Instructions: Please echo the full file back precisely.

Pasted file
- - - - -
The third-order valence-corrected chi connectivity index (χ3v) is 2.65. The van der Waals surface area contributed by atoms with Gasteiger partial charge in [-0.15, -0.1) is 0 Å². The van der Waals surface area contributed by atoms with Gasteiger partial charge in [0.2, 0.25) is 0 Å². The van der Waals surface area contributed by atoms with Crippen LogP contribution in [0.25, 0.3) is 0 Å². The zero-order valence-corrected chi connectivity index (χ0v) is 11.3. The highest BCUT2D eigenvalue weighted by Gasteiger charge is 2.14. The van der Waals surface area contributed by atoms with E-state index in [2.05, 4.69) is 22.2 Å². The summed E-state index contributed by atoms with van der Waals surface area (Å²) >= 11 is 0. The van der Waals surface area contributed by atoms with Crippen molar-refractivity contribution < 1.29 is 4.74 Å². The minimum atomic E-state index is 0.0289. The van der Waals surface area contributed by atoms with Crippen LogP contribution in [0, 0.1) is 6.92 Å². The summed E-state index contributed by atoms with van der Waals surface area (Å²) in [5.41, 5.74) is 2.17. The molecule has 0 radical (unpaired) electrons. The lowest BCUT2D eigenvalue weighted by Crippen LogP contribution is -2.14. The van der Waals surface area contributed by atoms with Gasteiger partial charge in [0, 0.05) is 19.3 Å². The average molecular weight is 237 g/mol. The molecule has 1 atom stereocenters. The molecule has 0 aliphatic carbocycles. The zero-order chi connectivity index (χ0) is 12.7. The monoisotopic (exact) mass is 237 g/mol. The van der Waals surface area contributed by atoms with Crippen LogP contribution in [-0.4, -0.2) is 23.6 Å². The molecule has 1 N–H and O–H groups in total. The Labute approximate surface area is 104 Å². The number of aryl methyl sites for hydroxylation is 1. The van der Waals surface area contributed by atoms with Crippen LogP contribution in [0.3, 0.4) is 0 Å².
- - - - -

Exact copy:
The third-order valence-corrected chi connectivity index (χ3v) is 2.65. The van der Waals surface area contributed by atoms with Gasteiger partial charge in [-0.15, -0.1) is 0 Å². The van der Waals surface area contributed by atoms with Gasteiger partial charge in [0.2, 0.25) is 0 Å². The van der Waals surface area contributed by atoms with Crippen LogP contribution in [0.25, 0.3) is 0 Å². The zero-order valence-corrected chi connectivity index (χ0v) is 11.3. The highest BCUT2D eigenvalue weighted by Gasteiger charge is 2.14. The van der Waals surface area contributed by atoms with E-state index in [2.05, 4.69) is 22.2 Å². The summed E-state index contributed by atoms with van der Waals surface area (Å²) >= 11 is 0. The van der Waals surface area contributed by atoms with Crippen molar-refractivity contribution < 1.29 is 4.74 Å². The minimum atomic E-state index is 0.0289. The van der Waals surface area contributed by atoms with Crippen LogP contribution in [0, 0.1) is 6.92 Å². The summed E-state index contributed by atoms with van der Waals surface area (Å²) in [5.41, 5.74) is 2.17. The molecule has 0 radical (unpaired) electrons. The lowest BCUT2D eigenvalue weighted by Crippen LogP contribution is -2.14. The van der Waals surface area contributed by atoms with Gasteiger partial charge in [0, 0.05) is 19.3 Å². The average molecular weight is 237 g/mol. The molecule has 1 atom stereocenters. The molecule has 0 aliphatic carbocycles. The zero-order chi connectivity index (χ0) is 12.7. The monoisotopic (exact) mass is 237 g/mol. The van der Waals surface area contributed by atoms with Crippen LogP contribution in [-0.4, -0.2) is 23.6 Å². The molecule has 1 N–H and O–H groups in total. The Labute approximate surface area is 104 Å². The number of aryl methyl sites for hydroxylation is 1. The van der Waals surface area contributed by atoms with Crippen LogP contribution in [0.3, 0.4) is 0 Å².